Your time in the form of helping with housework, meal preparation and babysitting 'vouchers'. Your friend will then have more time to devote to her baby and be more relaxed which helps immenseley in the early days!
Well, the best gift I got was a bottle of champagne. You can get ones with customised labels over the internet www.nextdaychampagne.co.uk It said congratulations, drink this as soon as feeding/ painkillers allow. And we did on our first night off and felt a little carefree again for one night at least.
Whatever you give/ send, not flowers - all those smelly lillies with their pollen rubbing off on everything crowded round my tiny hospital space - it was such a waste of money.
I got sent some lovely flowers, but people thought about it (or the florists did) and they were already arranged so I didnt have to do anything, nor fret that I only have one vase!
I loved looking at them, as I seemed to spend so long sitting on the sofa, feeding and snoozing, Plus the smell really helped disguise the sick/poo/milk smell of early days!
I liked a lovely photo album, with a velvet cover and BABY written on it for my really special photos. Another friend gave me a frame for two photos when I had baby 2, so I could put them both in, which I loved. Another friend (trendy london sort) bought me some gorgeous expensive smellies which became such a treat, as you dont buy those sort of things for yourself anymore. And good old mum, made double casseroles and freezer food (that is soooo helpful).
My favourite baby prezzie was the little mouse slipper/shoes for when he was 6 months old, gorgeous.
When the interflora van arrived for the nth time, I thought, oh no more flowers, but someone had sent me a teddybear with 'lovely baby' logo balloons attached. Excellant. The balloons stayed tied to the crib for weeks and the baby was fascinated.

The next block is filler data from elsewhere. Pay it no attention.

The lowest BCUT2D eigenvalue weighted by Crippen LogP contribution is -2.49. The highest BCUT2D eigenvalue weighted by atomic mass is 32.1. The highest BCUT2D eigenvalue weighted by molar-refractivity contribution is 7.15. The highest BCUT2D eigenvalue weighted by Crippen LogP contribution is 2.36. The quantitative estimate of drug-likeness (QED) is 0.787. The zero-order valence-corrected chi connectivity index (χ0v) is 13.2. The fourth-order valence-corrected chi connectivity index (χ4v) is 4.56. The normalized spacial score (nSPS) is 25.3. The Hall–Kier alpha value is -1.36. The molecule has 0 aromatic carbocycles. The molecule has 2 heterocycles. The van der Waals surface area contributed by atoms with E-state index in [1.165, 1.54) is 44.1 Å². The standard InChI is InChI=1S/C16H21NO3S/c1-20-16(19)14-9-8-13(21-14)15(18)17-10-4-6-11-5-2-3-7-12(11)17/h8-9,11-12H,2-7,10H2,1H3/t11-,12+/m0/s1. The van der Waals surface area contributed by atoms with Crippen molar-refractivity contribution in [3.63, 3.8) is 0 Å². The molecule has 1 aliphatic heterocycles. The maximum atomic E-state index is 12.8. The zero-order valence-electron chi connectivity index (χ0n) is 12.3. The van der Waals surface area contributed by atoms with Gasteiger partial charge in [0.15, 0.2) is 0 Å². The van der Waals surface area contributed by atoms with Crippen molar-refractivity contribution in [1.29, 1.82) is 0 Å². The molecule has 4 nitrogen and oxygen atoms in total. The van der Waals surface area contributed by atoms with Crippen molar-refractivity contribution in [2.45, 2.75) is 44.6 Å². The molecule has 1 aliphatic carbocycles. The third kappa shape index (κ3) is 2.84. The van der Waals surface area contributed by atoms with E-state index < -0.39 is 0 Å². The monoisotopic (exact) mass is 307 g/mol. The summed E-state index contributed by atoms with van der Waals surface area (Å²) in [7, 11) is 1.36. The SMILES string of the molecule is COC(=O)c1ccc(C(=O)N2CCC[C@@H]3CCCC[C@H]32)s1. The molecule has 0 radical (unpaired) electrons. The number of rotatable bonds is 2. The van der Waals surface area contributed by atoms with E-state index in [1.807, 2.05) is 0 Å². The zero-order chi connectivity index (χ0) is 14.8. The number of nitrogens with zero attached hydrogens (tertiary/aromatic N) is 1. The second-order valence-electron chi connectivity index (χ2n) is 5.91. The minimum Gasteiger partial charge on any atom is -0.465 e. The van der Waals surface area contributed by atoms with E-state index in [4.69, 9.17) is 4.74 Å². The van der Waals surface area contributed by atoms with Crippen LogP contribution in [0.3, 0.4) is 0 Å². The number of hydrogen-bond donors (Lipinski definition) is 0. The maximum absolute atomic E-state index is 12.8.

Strangest gift i've heard of is a friend of mine who on having a baby boy, her father bought him a cricket bat!! original though!
I agree, balloons are brilliant for small babies - if anyone had given mine a cricket bat, they would have been in serious danger of being hit with it!! Showed nice intentions for the future though - it's often difficult for grandfather to have anything to do with a small grand-baby.
I gave my friend an ansaphone,as mine was invaluable when I had my first baby. The luxury of not having to pick up the phone but knowing you could get a message left for you was really useful.When I had my second baby I didn't receive anything handy. People insisted on sending flowers which I actually don't like.Who has time to arrange them all,and then you have to dispose of them aswell. If in doubt I always give chocolate, as even the most health conscious get a bit desperate in the early days/nights..
Marina, had to laugh! One of the first calls I made was to my/our bank manager, arranging an overdraft cos my husband was having problems getting a new laptop! The bank manager (I did know him) asked how my pregnancy was going and I told him I'd had the baby a couple of hours earlier by c-section. He thought I was nuts (phoning him!) and signed off the overdraft and the phone call!!!
He was a father of six himself - perhaps that made a difference!
The best present we got was a copy of "Where the Wild Things Are" which is so much deeper than you realise as a child! It reads beautifully, so it's great reading even when your baby is tiny. Also hard books are good so that the baby can play with them on their own without tearing them. Lots of people gave us fizzy wine which became a bit of a standing joke, but it meant that we could offer it to people when they came round to visit.
when my son was born I received a lot of books on how to care for the baby... I of course never had the chance to read any ! I wish I had received something very useful like a play gym , booties or even a beautiful newborn sleeping bag from Bonne Nuit which I eventually got myself ! The next size up was on my Christmas list .This is the one thing I tend to buy now for friends as they come also in a luxurious gift box and are yet reasonnably priced ! www.bonne-nuit.co.uk 0208 8711472
Can't think of best gift (they were all lovely) but I did have a 'worst visitor' experience.
I'd had complications after giving birth and had to go to theatre until 2:00am. Next morning my best friend (who is also a work colleague) came to visit me. At the time she had another work colleague visiting her who I don't particularly like and who also happens to be very skinny and glam. My poor friend was so anxious to see the baby she didn't think and just brought this girl with her!!
There was I pale as the sheets, sore, shell shocked and definitely NOT glam, I nearly died when I saw her come round the screen...........